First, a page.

Mission of the Hurricane SunDeck 217 OB
Like all Hurricane models the 217 OB is intended to seat as many people as possible and to be used as an affordable watersports platform on small lakes and rivers. Like all Hurricane deckboats the 217 can be used as a swim platform both at the bow and at the stern, making her deck a great place for kids. Mom and dad will love all of the room for socializing. Its major difference from most of the other Hurricane deckboats is that it is powered by an outboard engine.
• Designed for protected water.
When other builders began copying the deckboat concept many, of course, had to try to improve on the concept. The trouble is Hurricane got the basics right in the beginning. Kids use her as a swimming float, diving off both the bow and the stern. Her low freeboard makes it easy to re-board.
• Max, wrap-around seating.
By drawing the beam out to the bow Hurricane is able to have a U-shaped lounge that can easily seat five people with remarkable knee room. By having a port-side L-settee in the stern, the boat seats another four or five people around a café table.
• Seating capacity equals person capacity.
We are often amused that the USCG formula for calculating "passenger capacity" is usually greater than the number of seats for the average adult. Not so on the 217 OB which has a rated capacity of 10 people and can easily seat that many adults.
• No-frills base boat.
Over the years many builders have added amenities to their base boat which has naturally raised the price. Besides the obvious downside of higher pricing some buyers don't use the equipment or features built in. Hurricane has resisted that urge, has kept its price down, and allows the consumer to pick and choose the options wanted aboard from an a la carte menu.
• Changing room/head compartment.
Many boats in this size range do not have a changing room/head. The SunDeck 217 OB does and it is on the port side. Naturally, the Porta-Potti is an option.
• Outboard powered.
Perhaps as high as 95% of the sportboats built today are sterndrive powered. But that is slowly changing as the SunDeck 217 OB demonstrates.
The pedestal-mounted bucket helm seat is wide and has a bolster. The steering system is hydraulic and the wheel tilts. Instruments have fog-resistant gauges and are simple. There is an hour meter, which is a bit unusual and welcome. As usual there is storage under most of the seats so there are plenty of places to put PFDs, water toys, towels, and food. There is a 25-quart cooler and a sink on the starboard side abaft the helm. There are several aspects of the boat that are important from a safety standpoint. One of the them is the dedicated anchor locker in the bow, something we think no boat should be without. A Bimini top with boot comes as standard equipment and that is important for UV protection. All cleats and hand-holds are stainless steel.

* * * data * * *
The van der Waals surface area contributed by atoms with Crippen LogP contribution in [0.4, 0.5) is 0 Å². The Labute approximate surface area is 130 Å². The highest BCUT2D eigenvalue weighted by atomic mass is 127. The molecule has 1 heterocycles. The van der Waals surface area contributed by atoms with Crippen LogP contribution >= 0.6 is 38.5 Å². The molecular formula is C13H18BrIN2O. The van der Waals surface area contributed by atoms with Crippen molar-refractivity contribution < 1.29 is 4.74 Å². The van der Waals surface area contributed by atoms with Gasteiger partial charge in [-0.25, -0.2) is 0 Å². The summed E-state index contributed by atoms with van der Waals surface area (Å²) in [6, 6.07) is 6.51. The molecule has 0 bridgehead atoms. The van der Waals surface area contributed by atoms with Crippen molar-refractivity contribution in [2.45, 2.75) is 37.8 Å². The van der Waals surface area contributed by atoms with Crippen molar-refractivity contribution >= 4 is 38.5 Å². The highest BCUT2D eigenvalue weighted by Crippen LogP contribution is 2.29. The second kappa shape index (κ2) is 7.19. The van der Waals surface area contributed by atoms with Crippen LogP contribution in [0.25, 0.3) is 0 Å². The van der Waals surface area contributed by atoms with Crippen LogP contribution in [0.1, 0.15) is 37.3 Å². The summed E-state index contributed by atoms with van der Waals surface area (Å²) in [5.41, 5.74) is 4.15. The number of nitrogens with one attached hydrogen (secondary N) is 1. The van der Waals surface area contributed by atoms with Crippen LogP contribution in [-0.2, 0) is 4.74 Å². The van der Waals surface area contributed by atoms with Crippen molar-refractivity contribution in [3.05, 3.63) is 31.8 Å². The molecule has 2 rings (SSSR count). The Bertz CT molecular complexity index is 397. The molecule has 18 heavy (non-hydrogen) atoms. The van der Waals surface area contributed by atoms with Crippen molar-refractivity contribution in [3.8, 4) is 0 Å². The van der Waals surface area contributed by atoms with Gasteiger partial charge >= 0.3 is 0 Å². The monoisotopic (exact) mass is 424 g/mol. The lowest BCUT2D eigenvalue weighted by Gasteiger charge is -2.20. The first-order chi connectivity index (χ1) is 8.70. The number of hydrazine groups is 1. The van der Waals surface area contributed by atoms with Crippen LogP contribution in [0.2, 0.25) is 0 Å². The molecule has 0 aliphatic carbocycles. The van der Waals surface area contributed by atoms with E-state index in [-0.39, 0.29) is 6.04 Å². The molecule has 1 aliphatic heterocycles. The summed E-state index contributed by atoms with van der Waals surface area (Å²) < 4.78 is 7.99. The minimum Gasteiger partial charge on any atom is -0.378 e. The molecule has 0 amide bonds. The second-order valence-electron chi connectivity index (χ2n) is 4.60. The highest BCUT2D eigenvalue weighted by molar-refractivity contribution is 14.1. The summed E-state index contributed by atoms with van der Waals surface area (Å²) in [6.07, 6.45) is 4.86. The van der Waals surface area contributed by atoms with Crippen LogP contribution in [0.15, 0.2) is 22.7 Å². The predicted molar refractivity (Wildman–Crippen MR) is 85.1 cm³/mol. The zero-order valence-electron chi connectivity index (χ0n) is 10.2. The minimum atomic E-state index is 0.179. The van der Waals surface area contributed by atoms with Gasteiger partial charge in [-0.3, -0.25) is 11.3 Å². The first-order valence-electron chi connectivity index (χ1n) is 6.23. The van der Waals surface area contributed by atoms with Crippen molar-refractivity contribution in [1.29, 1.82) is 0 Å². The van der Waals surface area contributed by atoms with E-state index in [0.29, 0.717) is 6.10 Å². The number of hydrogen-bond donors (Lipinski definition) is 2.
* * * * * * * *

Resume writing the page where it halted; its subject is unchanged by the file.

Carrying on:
When we look over the options list we see a number of things we would order. Fishing folks will want to go one way, and watersports dudes will go another.
We would add the optional iPod or MP3, a battery switch, and dual trays for dual batteries -- we never like to be with just one battery. Stainless steel rub rails will pay for themselves over a couple of years, particularly if kids are driving the boat.
Some people like snap-in carpet, but we could live without it in a boat like this that is designed for lots of activity. The café table that goes in the stern is optional, as is the pedestal base for another one in the bow. We'd go for two for those evening when it is nice to take a sundown cruise with friends around the lake. And, of course, we'd put in the Porta-Potti.
Anglers will want the optional live well with pump, a depth sounder, trolling motor harness and plug and rod storage clips. We'd go for the deluxe fish seat and mount it in the bow for comfortable casting.
Please keep in mind that Hurricane is constantly upgrading and changing its models so the specs of the 2012 217 SD may not be the same as what you have seen in the past on a similar model. The 2012 SunDeck 217 OB has an LOA of 20'10" (6.35 m) and an 8'6" (2.59 m) beam. With the drive up she draws 14" (0.36 m) and has a fuel capacity of 50gallons (195 L). As noted, she has a rated person capacity of 10.
According to Hurricane the boat has an MSRP as low as $33,999 when powered by the Yamaha F150TXR mentioned above. That does not include shipping, dealer prep, tax, or a trailer.
We do not believe that consumers should look at buying boats as a commodity. Buying a boat is not like ordering a load of gravel, filling up the tank with gas, or buying a pound of grapes. Most boat builders have their "sweet spot" to entice consumers and obviously some use price. But there is more to a boat than that.
Look at utility.
We'd suggest the buyers first look at the boat's "utility" for their purpose. For example, if there are ten people in a family or group of friends then a boat that holds ten people no matter how much it costs should be considered. If you have several young kids who love to jump off the boat into the water and paddle around, then a boat that can act like a swim float will provide hours of fun for them and joy for the adults. Finally, there are many boaters who prefer outboard power to sterndrives. Since outboard-powered sportboats are in the minority you may find it easier to sell one on the used boat market.
Standard and Optional Features
|Washdown: Fresh Water||Optional|
|Carpet: Cockpit||Optional Snap-in|
|Outlet: 12-Volt Acc||Standard|